The Summit in Silicon Valley

I watched an MSNBC program tonight called The Summit in Silicon Valley, hosted by Tom Brokaw.

It included such guests as Marc Andreessen (Netscape), Jeff Bezos (, Meg Whitman (eBay), and Jerry Yang (Yahoo!), among others.

While I watched the show, I participated with the chat on, and my experience with both the show and with the chat was mixed.

The TV Show 

I found most of the television broadcast to be a pedantic, thinly veiled marketing and PR session for the participants. It seemed more intent on boosting their businesses, than on enlightening the public. It also seemed more focussed on reassuring people that internet-based commerce is safe, reliable and protective of their privacy, than it was on giving any substantive response to their very real questions.

Jeff Cheney has covered the TV show better than I would, since most of my attention was on the chat, so if you’re more interested in that, check it out.

The Chat Session 

The chat session was definitely drawing more of my attention than my TV was. Who knows if this is a function of how close the chat device was to me, relative to the distance of my television (if you watched the show, you’ll know why my tongue is in my cheek as I write this).

First, the good points about the chat. (Caveat: I’ve not been a frequent user of chat apps since I was in a long-distance relationship for about 9 months in 1995, while I was in college.)

There were multiple rooms (I think 10 or 15), and between 20 and 60 visitiors in each room. The room I was in had about 50 people, mostly lurkers. It seemed to be a roughly manageable number of people, as long as the eight moderators managed to keep out the bots and spammers, though you have to have a quick eye to catch all the comments.

I enjoyed the fact that I seemed to be able to enlighten some of the more newbie members about technical details that they didn’t understand. For example, when the MS antitrust suit came up, someone asked why DirectX and MSIE are considered to be part of the OS. (I’m not going to state an opinion here about the suit- just about the technical point, so no flames.) I think I managed to give a satisfactory answer, and added that I’d have liked to have seen a DirectX implementation on other platforms, because when I used it while working at Sonic, it seemed pretty powerful and easy to use.

I especially enjoyed evangalizing the anti-patent cause that’s been touted by, especially given how elusive Jeff Bezos was when asked about the OneClick patent. He basically denied there was a patent on OneClick, and then shielded himself behind “I can’t comment further because it’s in litigation.” Yeesch!

The spirit of the “participants” in the chat was generally upbeat, skeptical, and intelligent (more on participants later). Likewise, the moderators were restrained, but quick to “kick” anyone who abused the forum.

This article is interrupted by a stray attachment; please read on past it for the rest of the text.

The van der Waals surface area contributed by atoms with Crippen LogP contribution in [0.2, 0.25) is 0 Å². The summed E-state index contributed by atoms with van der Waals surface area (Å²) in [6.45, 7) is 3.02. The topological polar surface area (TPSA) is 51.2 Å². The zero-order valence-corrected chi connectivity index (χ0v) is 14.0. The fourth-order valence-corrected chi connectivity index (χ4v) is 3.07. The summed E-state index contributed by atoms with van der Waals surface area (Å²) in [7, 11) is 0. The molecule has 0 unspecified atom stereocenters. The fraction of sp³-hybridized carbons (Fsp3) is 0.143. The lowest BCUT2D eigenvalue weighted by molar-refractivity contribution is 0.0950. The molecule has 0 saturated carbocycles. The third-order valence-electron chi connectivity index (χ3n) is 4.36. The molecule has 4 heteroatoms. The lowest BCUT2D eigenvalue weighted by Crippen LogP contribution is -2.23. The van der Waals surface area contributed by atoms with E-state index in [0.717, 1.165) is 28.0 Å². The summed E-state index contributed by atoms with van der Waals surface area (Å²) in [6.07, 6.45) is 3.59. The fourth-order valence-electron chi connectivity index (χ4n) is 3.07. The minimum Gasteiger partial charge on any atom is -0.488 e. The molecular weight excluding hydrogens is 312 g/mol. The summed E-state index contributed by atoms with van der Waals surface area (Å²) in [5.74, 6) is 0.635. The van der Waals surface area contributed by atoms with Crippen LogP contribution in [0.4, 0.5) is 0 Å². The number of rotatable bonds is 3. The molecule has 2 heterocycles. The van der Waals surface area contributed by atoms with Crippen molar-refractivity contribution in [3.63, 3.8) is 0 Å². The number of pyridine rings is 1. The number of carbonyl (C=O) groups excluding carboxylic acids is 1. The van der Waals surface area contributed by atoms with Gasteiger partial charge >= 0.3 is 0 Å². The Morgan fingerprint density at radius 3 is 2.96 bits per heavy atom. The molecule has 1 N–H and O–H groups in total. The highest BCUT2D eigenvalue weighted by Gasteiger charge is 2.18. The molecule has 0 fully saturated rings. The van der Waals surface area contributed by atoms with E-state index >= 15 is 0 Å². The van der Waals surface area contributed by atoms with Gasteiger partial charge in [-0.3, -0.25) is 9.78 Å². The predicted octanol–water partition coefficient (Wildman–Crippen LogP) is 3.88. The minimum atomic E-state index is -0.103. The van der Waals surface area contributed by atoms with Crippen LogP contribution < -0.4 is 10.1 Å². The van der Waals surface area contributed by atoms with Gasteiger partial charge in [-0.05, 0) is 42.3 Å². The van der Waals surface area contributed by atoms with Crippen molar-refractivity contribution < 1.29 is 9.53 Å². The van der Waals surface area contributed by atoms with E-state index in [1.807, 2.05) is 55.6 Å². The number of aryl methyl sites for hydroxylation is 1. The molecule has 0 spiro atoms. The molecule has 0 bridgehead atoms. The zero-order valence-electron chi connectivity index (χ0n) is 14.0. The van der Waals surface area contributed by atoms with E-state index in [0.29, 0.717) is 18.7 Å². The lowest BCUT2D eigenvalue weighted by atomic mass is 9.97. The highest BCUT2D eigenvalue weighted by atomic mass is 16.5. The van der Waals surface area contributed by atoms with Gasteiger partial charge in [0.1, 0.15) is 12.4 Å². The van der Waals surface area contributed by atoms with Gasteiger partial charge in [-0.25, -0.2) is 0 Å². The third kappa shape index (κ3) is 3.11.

There were questions and comments about whether to use credit cards online, and what the risks were. My answer was that there’s more risk at a restaruant, or a gas station, and there are more protections on the legit online businesses than either of the former.

There were questions about maintaining personal privacy. My response was that all the Internet does is make it easier to find the information. It doesn’t make it any more or less private. Don’t tell anything to anyone on the Internet that you wouldn’t tell a stranger at a dinner party.

The most interesting aspect of the chat session was that I repeatedly saw questions and topocs that had just appeared in the chat, show up on the show. I felt as though my active participation did make some difference to the direction of the discussion. Without the chat, we would have had no direct influence. (More on this later too.)

After the TV broadcast was over, one user who was going by the name ‘IMHO’, asked the question, “So, what did everyone learn tonight?”

Almost everyone was nonplussed by the broadcast. My own response was, “All I learned is how easy it is to get the national media to give your gigantic hi-tech company free publicity.”

The Bad Stuff 

There were, however, problems with the chat.

There were too many people for a chat with no filtering. I had to constantly watch the chat window, because it scrolled so fast that any single posting wouldn’t remain for more than a few seconds.

There were too many bots and spammers. I can’t tell you how sick I am of seeing people write things like “Macs suck!” or “Bill Gates is an asshole” or whatever. The worst was a pro-linux bot which kept getting kicked, and then re-registering, spamming with totally irrelevant hails to open-source. Look guys, open-source is way cool, but activities like this don’t help anyone except its opponents. Grow up.

And back to the idea that the chat made a difference. Here’s what I think, knowing something about how live television shows work (having participated in a few). The chat session really helped MSNBC’s marketing effort more than it did anything else (and vicariously, it helped the marketing efforts of all the dot-coms present). How could you ever have to worry about losing momentum in a live broadcast when you have 500 people whispering ideas in your ear. All you have to do when you get stuck is listen for a second, and blurt out the question one of your chat users had just asked. While I was in the chat-room, it felt more like participation, but upon reflection, it feels more like we’d all been taken advantage of, so that MSNBC can drive up its ratings, and Amazon can continue to thwart open competetion in eCommerce.

Comments are closed.